The PSP hacking and homebrew communities are lively places, and there are weekly advances in the effort to add features and content to our PSPs. Sometimes these advances come even too rapidly for us to keep up with, and we can't imagine tackling a book about PSP hacking: How could you write something that won't be totally outdated a few months after its release? The answer is still not clear to us, but we've finally found a PSP book worth reading. Auri Rahimzadeh's Hacking the PSP
is the best PSP hacking and modification book we've seen so far.
Rahimzadeh's book showed up literally hours after I was finished being disappointed by Dave Prochnow's recent PSP Hacks, Mods and Expansions
. Just as I had given up on PSP books and was about to return to my favorite websites, Hacking the PSP
reminded me that there are some decent tricks and enhancements that can be written down without fear of quickly becoming outdated, and the how-to articles within this book are much, much better.
Many of Rahimzadeh's tutorials focus on introducing users to some key programs well-known to any PSP enthusiasts: Paperless Printer, JPEG Book, PSP Video9 and PSP Shuffle to name a few. There are many of these specific utilities used for converting video or other file types into PSP compatible files. Rahimzadeh mentions some of the key programs PSP users will want, but to find a full library users will still need to visit some of the websites Rahimzadeh links to.
For the most part, Rahimzadeh provides well-illustrated walkthroughs of the basic, essential PSP hacks. The latest information is his explanation of how to downgrade your PSP, but, for example, there is no mention of the recent applications developed to verify the PSP downgrader utility, which help users avoid installing the PSPBrick virus accidentally. There is also no mention, of course, of the very recent developments that have allowed users to run homebrew software on PSPs running firmware above version 1.5.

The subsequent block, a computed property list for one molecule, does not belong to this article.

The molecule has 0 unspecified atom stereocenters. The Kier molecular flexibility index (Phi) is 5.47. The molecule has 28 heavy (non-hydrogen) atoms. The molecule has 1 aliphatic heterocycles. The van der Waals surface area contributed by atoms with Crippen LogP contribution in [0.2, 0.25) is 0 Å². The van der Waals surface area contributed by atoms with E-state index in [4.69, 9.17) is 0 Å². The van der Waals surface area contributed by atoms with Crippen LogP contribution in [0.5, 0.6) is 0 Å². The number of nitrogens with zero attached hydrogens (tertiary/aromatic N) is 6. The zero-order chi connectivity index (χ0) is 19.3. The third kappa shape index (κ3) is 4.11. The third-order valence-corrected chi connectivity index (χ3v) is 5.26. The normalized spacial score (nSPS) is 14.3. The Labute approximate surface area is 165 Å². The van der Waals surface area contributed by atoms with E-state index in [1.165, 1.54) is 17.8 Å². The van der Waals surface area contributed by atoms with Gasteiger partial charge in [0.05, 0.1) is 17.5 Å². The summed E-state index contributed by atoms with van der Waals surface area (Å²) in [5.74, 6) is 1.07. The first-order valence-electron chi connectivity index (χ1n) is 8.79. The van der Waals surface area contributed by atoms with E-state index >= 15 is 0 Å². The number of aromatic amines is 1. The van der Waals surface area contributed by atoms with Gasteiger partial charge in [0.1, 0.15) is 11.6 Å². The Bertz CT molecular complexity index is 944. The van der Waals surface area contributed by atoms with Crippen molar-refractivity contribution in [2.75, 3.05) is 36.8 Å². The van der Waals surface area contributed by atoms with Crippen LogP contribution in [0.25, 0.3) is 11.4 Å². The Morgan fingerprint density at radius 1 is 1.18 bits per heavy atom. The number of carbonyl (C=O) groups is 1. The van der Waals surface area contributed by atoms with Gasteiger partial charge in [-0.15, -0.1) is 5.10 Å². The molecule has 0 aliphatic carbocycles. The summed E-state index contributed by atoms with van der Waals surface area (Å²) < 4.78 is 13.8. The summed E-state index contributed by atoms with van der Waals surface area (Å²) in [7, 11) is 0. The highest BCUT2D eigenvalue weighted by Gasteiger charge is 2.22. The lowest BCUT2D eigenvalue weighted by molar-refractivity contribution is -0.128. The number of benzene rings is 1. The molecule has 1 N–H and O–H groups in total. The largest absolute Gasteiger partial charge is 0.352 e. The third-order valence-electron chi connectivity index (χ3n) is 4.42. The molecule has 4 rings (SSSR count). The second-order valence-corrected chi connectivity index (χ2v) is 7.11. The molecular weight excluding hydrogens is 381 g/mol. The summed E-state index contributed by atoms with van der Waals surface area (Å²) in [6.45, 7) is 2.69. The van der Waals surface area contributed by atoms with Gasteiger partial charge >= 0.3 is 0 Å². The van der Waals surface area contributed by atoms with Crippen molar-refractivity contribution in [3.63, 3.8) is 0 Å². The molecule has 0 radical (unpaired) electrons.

However, Rahimzadeh does go into some nice explanations of some of the trickier bits of PSP hacking. For example, for users who are sticking with firmware version 1.5, the Wipeout Web Browser hack is necessary-- this allows users to access the PSP's built-in web browser. The hack requires configuring your PSP to work with an specialized DNS server, and that's where the trickiness comes in for some users. Rahimzadeh details pretty clearly how to get this hack working.
Of course, now users can simply install a firmware swapper which allows them to switch between firmware versions, and gives them access to the upgraded web browser built into version 2.0 firmware. And using a Grand Theft Auto: Liberty City Stories hack, users can play some homebrew on firmware versions up to 2.6, which features much better online and media features such as WMA playback and podcast tuning.
These are the ways that any book about PSP hacking is doomed to fail, regardless of how well-done it is. Rahimzadeh's book, Hacking the PSP
, is probably the best instructional text you're going to find in print about getting the most from your PSP. Unfortunately, it is already outdated, and the vast majority of the information contained within is available on free websites like PSP Updates
or PSP Brew
. However, Rahimzadeh has the good sense to include links to these sites in his book, which at least makes it a very nice entry point for PSP owners new to the scene.Update: Auri Rahimzadeh reminds us that his website, http://www.hackingpsp.com/ , features plenty of current info about the PSP hacking and homebrew communities. He's done a good job maintaining the site, and we appreciate his efforts to keep his book a useful resource.